5. Thanks so much Frosty. I definitely won’t quit, and I will keep learning. That’s actually something I didn’t know, I thought smelting was just melting metal; good to know! Other than that I totally understand. The number of times I’ve learned things by searching up questions on google and reading the answers on a forum is immeasurable. I imagine the people here have to be careful that they are not only answering my questions but leaving a record for anyone else with the same questions in the future. I’ll make sure to try and stay correct in my usage of language for the future. Yeah i guess that’s kind of what I meant. I’m looking for the “ultimate” forge for what I want to accomplish, which is bladesmithing and tool making. I’m sure I’ll find one pertaining to these specifications somewhere on the forum. Thanks Glenn. Yeah I meant refractory. Rest assured, I’m not using cement haha.
  6. Yeah I’m really sorry everyone. I didn’t mean to be so ignorant, I’ll likely just delete the thread and learn what I can from other people’s questions
  7. Sorry my bad, I should have taken more time to seek the answers. Didn't mean to bother you guys with nonsense. Thank you.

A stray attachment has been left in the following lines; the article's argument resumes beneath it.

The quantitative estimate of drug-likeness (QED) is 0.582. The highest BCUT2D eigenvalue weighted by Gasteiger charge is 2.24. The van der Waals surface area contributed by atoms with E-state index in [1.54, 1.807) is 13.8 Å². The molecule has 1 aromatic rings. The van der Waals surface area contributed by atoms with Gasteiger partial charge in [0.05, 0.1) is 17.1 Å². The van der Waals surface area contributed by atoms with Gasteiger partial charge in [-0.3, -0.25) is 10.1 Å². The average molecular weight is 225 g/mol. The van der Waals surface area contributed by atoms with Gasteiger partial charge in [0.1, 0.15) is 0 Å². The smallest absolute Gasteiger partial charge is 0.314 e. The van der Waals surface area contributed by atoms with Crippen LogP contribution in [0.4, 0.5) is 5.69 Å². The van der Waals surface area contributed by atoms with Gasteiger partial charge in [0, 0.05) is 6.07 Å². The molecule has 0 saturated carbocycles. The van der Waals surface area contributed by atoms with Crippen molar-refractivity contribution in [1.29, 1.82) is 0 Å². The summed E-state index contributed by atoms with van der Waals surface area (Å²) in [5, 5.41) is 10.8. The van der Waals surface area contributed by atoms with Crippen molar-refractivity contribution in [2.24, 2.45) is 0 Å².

8. WARNING: Really sorry for the long post, however I would really appreciate if you took the time to read through as this is pretty much every question I have about forges rolled into one. ----------------------------------------------------------------------------------------------------------------------------------------------------------------------- Hey guys, Been piecing together my ultimate forge over the last month. I hit a bit of a road bump in needing to know how to weld but I got all that sorted out and am now prepping to cut my material and go ahead with my forge design. I made a scale model of it in Sketchup and I was really happy with it at the time, but now I'm not so sure. I have already made my burner. It is a forced air burner with a 1" through pipe. I plan on creating a 12" long ribbon burner attachment for it, although this may change if I change the dimensions of my forge. After using a makeshift paint can forge for a while I realized a couple things. 1. Forges use a crazy amount of fuel, and I should probably be trying to mitigate that. 2. Steel plate and such that may act as a table around the mouth of the forge will, despite not being in direct contact with the flame, warp very easily. 3. The concrete I have is very hard to lay and essentially has to be cast. It does not work well in just laying it down by hand without a way to keep it in place while you tamp it; It will just fall apart otherwise. 4. My burner doesn't heat NEARLY as well as I was led to believe by all of the forced air fanboys out there. I am skeptical as to how much of a difference a ribbon burner will make. With these things in mind I am becoming increasingly wary and skeptical of my "ultimate" design and would like to ask you guys for suggestions on how to improve it. At the end of the day, I want the forge to be able to accomplish forging blades, from small knives all the way up to large swords, hammers and other hand tools, axe heads, and smelting aluminum in a graphite crucible. I may want to forget about the smelting capabilities if you guys think it will be too much of a burden though. I am planning on lining the forge with about 2" of Kaowool and about a 1/4" of castable refractory (this was originally modelled as 1" of each, but I have since realize that I need no more than a thin layer of castable). I have pictures of the model as well as the model itself available for download here: Imgur Sketchup Model This is what I'm wondering: 1. I realize now the hinges will likely not hold the door up reliably and if they do they will likely break through warping and rusting -- what is a better solution for doors? I have seen interesting hinge designs with bars and rivets, as well as others with pulleys. 2. Is it worth even having doors? I've seen designs where people just lock in some firebrick at the bottom with some angle iron and it just slides across like a door. 3. Have any of you ever felt the need for an opening at the back of your forge larger than mine? (4" wide 2" high) 4. Will a single ribbon burner with a 12" long manifold be able to reliably heat the size of chamber I have designed, regardless of how much propane it takes? 5. If so, will this take a tremendous amount of propane to do so? 6. If the burner won't heat this large of a chamber, what is the largest I could reliably heat? 7. I have the height of my forge designed quite high as I wanted to be able to fit a crucible in. Do you guys think it is worth the extra heating cost, or do you think I would benefit from bringing the height of the forge down? 8. If so, what is an ideal height for a forge to do what I want (mostly just blade work) 9. Is there any benefit to having a long forge like this? Should I decrease the length of the forge? Perhaps the same benefits, if any, would be had with something even yet shorter? 10. On my paint can forge I have an unsupported piece of steel plate that it sits on and this has steadily warped quite easily. Will the welded piece as shown in my model do the same, or will it hold up? Sorry for the long post once again! Thank you everyone!